Proclamation 6438—National Huntington's Disease Awareness Month, 1992
By the President of the United States of America
Huntington's disease is an insidious, hereditary neurological disorder that causes the gradual deterioration of one's ability to speak, move and think. The National Institute of Neurological Disorders and Stroke reports that some 25,000 Americans have huntington's disease, and that each of their children has a 50 percent chance of inheriting the defective game that is associated with it.
One of the tragic facts about Huntington's disease is that it usually becomes manifest in the middle years, after an individual has established a career and a family. The estimated 125,000 Americans who are at risk of developing the disease may spend years anxiously awaiting the appearance of symptoms, such at tics, lapses in memory, and unsteadiness. If an individual develops Huntington's disease, the resulting dementia, slurred speech, and uncontrollable movements progessively worsen. For those fortunate not to develop the disorder, Huntington's disease can nevertheless take an emotional and financial toll as they care for stricken loved ones.
Today, patients and their families have just cause for hope; a new era of discovery is unfolding in research on Huntington's disease. Members of the biomedical research community are aggressively pursuing studies to identify the exact location of the game associated with Huntington's disease and to learn how it functions in the body. Once the gene is located and its mechanism of action is exposed, scientists will be able to analyze and possible to correct the defect, thereby conquering Huntington's disease once and for all. Until scientists achieve these goals, however, affected individuals and families will continue to need to our understanding and our support.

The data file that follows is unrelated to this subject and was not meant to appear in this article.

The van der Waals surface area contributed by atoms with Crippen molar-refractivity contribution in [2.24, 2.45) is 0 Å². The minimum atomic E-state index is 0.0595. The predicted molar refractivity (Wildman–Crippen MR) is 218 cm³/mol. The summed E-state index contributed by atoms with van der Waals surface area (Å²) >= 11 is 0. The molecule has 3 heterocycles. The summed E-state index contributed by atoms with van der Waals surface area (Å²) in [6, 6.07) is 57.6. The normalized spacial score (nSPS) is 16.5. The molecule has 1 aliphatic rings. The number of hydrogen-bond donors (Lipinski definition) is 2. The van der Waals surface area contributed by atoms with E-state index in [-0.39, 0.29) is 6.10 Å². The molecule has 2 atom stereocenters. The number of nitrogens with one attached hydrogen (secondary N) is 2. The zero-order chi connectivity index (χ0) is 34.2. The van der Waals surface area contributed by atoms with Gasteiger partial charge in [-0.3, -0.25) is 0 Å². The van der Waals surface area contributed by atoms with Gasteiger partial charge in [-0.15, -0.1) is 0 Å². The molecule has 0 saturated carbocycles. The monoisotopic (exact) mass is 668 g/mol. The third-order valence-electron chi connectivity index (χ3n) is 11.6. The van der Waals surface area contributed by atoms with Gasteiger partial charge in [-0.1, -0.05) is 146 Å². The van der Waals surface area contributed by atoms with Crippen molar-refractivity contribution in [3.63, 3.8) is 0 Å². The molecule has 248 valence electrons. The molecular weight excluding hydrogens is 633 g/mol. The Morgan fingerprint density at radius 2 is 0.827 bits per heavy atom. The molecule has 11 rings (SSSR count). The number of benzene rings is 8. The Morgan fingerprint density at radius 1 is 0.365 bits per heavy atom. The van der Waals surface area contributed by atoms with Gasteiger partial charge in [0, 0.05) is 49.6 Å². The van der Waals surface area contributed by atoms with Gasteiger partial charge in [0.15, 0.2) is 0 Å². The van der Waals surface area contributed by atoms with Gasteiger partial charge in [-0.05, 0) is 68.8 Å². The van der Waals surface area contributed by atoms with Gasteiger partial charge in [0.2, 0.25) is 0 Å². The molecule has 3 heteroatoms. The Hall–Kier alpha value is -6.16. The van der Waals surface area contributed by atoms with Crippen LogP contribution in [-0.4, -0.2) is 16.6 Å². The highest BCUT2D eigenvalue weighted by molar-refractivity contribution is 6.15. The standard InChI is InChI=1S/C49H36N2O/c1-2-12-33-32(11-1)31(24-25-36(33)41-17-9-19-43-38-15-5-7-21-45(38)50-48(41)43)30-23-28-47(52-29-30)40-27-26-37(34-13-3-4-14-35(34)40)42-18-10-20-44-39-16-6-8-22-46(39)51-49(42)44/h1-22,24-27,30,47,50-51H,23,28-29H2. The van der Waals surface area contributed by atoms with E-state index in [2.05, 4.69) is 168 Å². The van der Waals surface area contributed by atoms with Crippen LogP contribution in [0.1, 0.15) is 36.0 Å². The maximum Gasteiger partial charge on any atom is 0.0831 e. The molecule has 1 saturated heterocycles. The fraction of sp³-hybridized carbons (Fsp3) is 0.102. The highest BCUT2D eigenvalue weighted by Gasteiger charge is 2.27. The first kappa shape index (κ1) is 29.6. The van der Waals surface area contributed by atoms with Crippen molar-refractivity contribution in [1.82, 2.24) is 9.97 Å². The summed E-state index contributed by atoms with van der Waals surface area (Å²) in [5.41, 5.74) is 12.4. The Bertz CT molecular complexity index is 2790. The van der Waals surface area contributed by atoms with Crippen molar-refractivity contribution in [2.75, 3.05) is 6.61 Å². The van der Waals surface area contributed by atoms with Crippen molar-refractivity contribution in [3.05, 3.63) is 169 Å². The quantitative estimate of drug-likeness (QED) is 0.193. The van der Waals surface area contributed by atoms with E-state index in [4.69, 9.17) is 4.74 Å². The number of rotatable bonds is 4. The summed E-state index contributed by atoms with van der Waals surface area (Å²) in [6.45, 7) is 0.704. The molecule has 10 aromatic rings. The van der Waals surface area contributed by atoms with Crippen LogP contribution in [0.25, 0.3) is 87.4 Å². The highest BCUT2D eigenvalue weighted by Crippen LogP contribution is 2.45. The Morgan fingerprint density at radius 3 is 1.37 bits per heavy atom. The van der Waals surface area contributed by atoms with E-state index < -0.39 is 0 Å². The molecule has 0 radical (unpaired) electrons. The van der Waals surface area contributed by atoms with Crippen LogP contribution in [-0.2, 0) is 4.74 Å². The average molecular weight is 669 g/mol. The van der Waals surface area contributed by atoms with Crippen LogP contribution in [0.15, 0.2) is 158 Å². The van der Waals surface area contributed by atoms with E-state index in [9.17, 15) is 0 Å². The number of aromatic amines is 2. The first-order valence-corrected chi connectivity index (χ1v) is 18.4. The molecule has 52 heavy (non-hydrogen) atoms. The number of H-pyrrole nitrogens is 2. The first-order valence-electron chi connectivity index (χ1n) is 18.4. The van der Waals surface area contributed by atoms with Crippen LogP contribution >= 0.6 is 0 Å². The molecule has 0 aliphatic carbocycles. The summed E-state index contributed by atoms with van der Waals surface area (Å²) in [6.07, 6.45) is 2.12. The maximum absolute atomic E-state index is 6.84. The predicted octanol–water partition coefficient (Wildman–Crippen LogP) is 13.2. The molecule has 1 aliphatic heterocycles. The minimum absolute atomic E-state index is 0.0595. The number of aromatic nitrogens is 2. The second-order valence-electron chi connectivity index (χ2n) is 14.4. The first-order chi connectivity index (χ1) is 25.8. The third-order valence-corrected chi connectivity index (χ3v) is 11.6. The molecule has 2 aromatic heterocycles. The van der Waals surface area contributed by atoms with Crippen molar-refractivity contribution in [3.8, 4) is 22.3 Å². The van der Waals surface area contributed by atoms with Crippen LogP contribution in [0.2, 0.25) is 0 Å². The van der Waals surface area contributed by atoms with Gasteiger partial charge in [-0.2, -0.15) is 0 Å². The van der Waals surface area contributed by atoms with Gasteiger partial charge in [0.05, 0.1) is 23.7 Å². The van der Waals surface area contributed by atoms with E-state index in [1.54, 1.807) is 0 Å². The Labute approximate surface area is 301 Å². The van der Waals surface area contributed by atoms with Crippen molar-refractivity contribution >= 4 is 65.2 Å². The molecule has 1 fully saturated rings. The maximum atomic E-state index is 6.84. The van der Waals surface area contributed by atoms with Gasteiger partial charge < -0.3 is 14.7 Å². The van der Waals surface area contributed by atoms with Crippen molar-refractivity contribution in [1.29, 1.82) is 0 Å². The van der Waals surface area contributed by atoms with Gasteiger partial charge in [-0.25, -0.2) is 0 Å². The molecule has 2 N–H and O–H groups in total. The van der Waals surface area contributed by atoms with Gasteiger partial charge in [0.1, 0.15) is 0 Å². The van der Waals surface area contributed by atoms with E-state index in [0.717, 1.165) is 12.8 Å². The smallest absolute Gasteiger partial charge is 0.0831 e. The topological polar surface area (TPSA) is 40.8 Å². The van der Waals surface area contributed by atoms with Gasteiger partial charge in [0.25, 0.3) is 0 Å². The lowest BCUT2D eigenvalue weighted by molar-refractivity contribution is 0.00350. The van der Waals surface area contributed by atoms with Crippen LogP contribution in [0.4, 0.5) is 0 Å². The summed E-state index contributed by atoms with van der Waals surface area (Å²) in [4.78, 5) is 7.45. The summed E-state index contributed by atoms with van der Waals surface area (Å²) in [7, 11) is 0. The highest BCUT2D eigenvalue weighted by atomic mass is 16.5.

In order to enhance public awareness of Huntington's disease and to express concern for those affected by it, the Congress, by Senate Joint Resolution 251, has designated May 1992 as "National Huntington's Disease Awareness Month" and has requested the President to issue a proclamation in observance of this month.
Now, Therefore, I, George Bush, President of the United States of America, do hereby proclaim May 1922 as National Huntington's Disease Awareness Month. I encourage all Americans to observe this month with appropriate programs and activities.
In Witness Whereof, I have hereunto set my hand this eighteenth day of May, in the year of our Lord nineteen hundred and ninety-two, and of the Independence of the United States of America the two hundred and sisteenth.
George Bush, Proclamation 6438—National Huntington's Disease Awareness Month, 1992 Online by Gerhard Peters and John T. Woolley, The American Presidency Project https://www.presidency.ucsb.edu/node/268554